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Jon Huntsman’s career is a centrist parable.

Alex Wong/Getty Images

At this point, we should no longer be surprised when politicians of purported integrity come running to join Donald Trump’s administration, even those, like Huntsman, who called on Trump to drop out of the 2016 race after it emerged that the then-candidate had boasted about sexually assaulting women. For Republicans with ambition—and Huntsman might be unsurpassed in this category—the Trump White House is the only game in town. Thus, the news that he has agreed to become Trump’s ambassador to Russia has so far been met with indifference. If eyebrows were raised, it was to acknowledge that Trump had, in uncharacteristic fashion, appointed not only a qualified person to this sensitive government position, but also a former opponent who had publicly tangled with him in the past.

You may recall that Huntsman ran for president in the 2012 Republican primary, as a lonely centrist who had previously served as the ambassador to China for the loathed Barack Obama (he had also been a popular governor of Utah). His clashes with Trump, in hindsight, augured the gale force winds that would blow the GOP’s house down four years later. Trump, then best known as the country’s leading birther, demanded that Huntsman meet him at Trump Tower. Huntsman refused, declaring, “I’m not going to kiss his ring, and I’m not going to kiss any other part of his anatomy.” A wounded and enraged Trump, previewing the petty vindictiveness that would characterize his 2016 run and his young presidency, lashed out, claiming that it was Huntsman who had requested the meeting, not him. “He’s a Mormon, so I’m sure he wouldn’t lie about it,” he sneered, one of several digs he made at Huntsman’s religion.

Mitt Romney, the eventual 2012 GOP nominee, did kiss the Trump ring. Huntsman gained no traction at all with Republican voters, and quickly dropped out of the race. The Huntsman name faded from view until after the election, when it emerged that Huntsman’s father, a stupendously wealthy power-broker in Utah and Mormon political circles, had been the source of Harry Reid’s unsubstantiated yet damaging claims that Romney had paid no income taxes for a decade. (Huntsman Sr. denied the report, though he had previously said, “I feel very badly that Mitt won’t release his taxes and won’t be fair with the American people.”)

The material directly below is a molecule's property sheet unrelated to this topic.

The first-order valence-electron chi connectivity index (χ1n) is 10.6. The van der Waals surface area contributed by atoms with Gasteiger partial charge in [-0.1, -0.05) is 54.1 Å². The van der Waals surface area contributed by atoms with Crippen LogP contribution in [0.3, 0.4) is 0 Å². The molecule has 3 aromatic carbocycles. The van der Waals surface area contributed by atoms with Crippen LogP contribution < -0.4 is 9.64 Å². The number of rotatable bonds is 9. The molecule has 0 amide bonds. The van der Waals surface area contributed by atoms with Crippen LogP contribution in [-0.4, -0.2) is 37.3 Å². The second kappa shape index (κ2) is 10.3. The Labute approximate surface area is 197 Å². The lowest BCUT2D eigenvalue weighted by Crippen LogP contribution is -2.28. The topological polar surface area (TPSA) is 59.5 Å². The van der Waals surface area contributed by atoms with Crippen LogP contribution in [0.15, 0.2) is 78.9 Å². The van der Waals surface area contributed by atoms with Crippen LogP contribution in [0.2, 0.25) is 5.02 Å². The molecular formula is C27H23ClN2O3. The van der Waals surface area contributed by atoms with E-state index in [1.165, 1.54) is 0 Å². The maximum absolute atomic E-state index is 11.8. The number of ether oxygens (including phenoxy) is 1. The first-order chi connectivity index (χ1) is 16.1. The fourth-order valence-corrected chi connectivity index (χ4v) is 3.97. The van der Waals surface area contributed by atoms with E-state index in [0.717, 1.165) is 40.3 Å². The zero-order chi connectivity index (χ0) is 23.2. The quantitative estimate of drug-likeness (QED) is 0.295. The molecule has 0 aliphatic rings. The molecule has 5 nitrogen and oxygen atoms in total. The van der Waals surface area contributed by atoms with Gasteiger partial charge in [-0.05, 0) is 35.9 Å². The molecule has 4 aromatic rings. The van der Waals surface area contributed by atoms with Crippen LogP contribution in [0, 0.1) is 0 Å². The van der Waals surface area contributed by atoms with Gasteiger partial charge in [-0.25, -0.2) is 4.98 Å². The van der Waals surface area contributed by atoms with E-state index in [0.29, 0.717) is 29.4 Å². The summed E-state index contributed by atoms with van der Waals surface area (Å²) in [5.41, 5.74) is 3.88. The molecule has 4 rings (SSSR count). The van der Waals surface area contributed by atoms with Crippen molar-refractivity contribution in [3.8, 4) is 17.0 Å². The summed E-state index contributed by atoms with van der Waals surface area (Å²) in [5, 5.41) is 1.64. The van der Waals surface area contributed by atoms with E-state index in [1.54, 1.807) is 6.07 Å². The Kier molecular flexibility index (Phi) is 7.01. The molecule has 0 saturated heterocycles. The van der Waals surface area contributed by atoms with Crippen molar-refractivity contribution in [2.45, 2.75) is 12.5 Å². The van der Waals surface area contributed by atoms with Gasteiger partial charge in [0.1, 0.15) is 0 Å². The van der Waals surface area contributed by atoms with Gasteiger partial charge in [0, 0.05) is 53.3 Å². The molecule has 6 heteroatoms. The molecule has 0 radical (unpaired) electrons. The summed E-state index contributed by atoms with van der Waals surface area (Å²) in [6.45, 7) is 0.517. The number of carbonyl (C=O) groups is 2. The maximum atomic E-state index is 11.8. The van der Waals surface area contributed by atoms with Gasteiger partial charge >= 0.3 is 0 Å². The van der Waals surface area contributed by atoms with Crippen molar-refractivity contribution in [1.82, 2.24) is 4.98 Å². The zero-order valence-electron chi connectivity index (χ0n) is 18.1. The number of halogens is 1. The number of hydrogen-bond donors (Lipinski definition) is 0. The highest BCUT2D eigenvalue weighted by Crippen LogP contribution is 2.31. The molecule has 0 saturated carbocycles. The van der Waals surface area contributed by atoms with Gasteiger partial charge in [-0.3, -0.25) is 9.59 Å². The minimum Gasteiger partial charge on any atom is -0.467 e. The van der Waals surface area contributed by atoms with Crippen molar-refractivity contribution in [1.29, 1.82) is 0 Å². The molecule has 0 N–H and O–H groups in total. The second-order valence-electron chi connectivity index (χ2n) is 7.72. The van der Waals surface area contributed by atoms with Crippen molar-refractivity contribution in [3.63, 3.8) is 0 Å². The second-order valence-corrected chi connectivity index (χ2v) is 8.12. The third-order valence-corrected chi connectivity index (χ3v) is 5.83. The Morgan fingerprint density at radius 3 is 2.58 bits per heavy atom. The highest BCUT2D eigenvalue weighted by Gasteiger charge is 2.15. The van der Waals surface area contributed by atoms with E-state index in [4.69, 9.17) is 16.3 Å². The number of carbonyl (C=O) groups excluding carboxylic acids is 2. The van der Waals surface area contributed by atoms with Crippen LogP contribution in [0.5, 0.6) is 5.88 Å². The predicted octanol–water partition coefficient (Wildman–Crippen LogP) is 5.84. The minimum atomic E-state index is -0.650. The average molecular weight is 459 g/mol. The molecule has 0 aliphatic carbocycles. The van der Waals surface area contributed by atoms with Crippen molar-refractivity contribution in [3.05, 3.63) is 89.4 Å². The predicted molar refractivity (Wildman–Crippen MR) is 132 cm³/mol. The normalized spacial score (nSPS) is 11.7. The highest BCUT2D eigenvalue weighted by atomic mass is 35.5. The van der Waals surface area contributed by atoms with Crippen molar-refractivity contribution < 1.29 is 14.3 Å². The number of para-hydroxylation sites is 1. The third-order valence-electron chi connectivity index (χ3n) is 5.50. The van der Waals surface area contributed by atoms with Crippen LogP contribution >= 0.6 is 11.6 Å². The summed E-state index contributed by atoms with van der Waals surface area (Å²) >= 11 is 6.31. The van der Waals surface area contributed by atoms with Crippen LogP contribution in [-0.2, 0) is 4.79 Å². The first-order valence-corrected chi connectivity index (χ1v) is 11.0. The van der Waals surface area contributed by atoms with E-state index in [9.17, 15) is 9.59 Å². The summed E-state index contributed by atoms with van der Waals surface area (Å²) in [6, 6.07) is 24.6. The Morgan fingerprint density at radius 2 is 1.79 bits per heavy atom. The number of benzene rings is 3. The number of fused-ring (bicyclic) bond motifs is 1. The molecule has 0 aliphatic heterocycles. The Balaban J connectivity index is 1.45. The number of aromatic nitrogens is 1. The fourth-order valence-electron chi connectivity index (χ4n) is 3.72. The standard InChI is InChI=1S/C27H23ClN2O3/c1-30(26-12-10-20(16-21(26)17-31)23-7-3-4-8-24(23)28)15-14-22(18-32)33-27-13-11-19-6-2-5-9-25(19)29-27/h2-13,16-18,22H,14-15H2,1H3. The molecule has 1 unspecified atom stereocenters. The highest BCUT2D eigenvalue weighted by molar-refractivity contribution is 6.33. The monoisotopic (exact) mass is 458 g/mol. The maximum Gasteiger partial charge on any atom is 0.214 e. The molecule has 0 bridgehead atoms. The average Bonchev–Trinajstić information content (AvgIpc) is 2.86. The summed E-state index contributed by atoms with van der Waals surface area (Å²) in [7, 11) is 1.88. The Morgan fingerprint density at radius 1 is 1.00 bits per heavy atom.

In 2013, Huntsman was named one of the leaders of No Labels, a centrist group that presents itself as dedicated to non-ideological problem-solving, but is really a vehicle for those hoary, unempirical obsessions of the Beltway elite, entitlement reform and a balanced budget. It, too, has failed to gain much in the way of popular support, but the sinecure at least allowed Huntsman to burnish his reputation as a centrist. This would presumably serve him well in his new goal: becoming secretary of state. He (reportedly) would have been happy serving as secretary of state for Donald Trump or Hillary Clinton, who he assumed, as everybody else did, was going to win the 2016 election. Hence his initial support for Trump, then his call for Trump to drop out of the race following the release of the infamous Hollywood Access tape, now his return to Trump.

That Huntsman would end up kissing Trumps’s ring is no surprise, even if Trump is ambivalent about entitlement reform, inflames the worst tendencies of the right wing, wants to boost military spending (which Huntsman once opposed), has threatened to launch a trade war with China (which Huntsman once opposed), and wants to build a wall on the Mexican border (which Huntsman once opposed). In a country defined by polarized, passionate, ideological politics, Huntsman can have no substantial following, and the easiest way to build his political career is through appointment. But his trajectory over the past six years is a kind of parable for American centrism. It is not a coherent ideology. It is barely even a worldview. It is mere positioning.